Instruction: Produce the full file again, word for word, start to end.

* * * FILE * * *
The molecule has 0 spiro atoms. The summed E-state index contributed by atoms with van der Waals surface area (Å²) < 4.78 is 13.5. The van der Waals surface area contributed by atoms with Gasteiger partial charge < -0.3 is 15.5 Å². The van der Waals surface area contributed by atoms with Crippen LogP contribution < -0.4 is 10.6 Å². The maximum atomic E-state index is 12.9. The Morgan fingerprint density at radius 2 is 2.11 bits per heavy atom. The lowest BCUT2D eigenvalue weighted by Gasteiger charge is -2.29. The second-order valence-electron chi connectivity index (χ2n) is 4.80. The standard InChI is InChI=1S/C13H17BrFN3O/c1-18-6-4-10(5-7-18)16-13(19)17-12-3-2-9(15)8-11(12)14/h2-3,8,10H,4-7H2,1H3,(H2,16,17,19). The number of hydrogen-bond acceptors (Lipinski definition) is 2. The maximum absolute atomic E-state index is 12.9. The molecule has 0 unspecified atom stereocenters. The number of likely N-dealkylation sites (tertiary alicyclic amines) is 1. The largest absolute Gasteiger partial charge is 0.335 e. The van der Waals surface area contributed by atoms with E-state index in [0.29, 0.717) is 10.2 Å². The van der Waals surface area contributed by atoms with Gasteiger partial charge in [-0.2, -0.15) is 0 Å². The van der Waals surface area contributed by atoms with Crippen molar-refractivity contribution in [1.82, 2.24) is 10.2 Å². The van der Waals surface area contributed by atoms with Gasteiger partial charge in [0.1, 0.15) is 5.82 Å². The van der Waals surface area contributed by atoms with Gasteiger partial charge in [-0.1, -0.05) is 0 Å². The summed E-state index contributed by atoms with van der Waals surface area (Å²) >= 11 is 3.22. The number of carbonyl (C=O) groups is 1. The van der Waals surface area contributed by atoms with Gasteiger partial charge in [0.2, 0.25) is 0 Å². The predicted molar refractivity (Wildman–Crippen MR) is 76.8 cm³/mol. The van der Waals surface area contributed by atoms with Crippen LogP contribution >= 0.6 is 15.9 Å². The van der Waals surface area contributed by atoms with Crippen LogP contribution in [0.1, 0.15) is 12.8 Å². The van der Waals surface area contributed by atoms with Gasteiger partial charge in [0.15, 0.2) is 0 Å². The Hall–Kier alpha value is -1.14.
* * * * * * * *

The molecule has 0 spiro atoms. The summed E-state index contributed by atoms with van der Waals surface area (Å²) < 4.78 is 13.5. The van der Waals surface area contributed by atoms with Gasteiger partial charge < -0.3 is 15.5 Å². The van der Waals surface area contributed by atoms with Crippen LogP contribution < -0.4 is 10.6 Å². The maximum atomic E-state index is 12.9. The Morgan fingerprint density at radius 2 is 2.11 bits per heavy atom. The lowest BCUT2D eigenvalue weighted by Gasteiger charge is -2.29. The second-order valence-electron chi connectivity index (χ2n) is 4.80. The standard InChI is InChI=1S/C13H17BrFN3O/c1-18-6-4-10(5-7-18)16-13(19)17-12-3-2-9(15)8-11(12)14/h2-3,8,10H,4-7H2,1H3,(H2,16,17,19). The number of hydrogen-bond acceptors (Lipinski definition) is 2. The maximum absolute atomic E-state index is 12.9. The molecule has 0 unspecified atom stereocenters. The number of likely N-dealkylation sites (tertiary alicyclic amines) is 1. The largest absolute Gasteiger partial charge is 0.335 e. The van der Waals surface area contributed by atoms with E-state index in [0.29, 0.717) is 10.2 Å². The van der Waals surface area contributed by atoms with Gasteiger partial charge in [-0.2, -0.15) is 0 Å². The van der Waals surface area contributed by atoms with Crippen molar-refractivity contribution in [1.82, 2.24) is 10.2 Å². The van der Waals surface area contributed by atoms with Gasteiger partial charge in [0.1, 0.15) is 5.82 Å². The van der Waals surface area contributed by atoms with Gasteiger partial charge in [-0.1, -0.05) is 0 Å². The summed E-state index contributed by atoms with van der Waals surface area (Å²) >= 11 is 3.22. The number of carbonyl (C=O) groups is 1. The van der Waals surface area contributed by atoms with Gasteiger partial charge in [0.2, 0.25) is 0 Å². The predicted molar refractivity (Wildman–Crippen MR) is 76.8 cm³/mol. The van der Waals surface area contributed by atoms with Crippen LogP contribution >= 0.6 is 15.9 Å². The van der Waals surface area contributed by atoms with Crippen LogP contribution in [0.1, 0.15) is 12.8 Å². The van der Waals surface area contributed by atoms with Gasteiger partial charge in [0.15, 0.2) is 0 Å². The Hall–Kier alpha value is -1.14.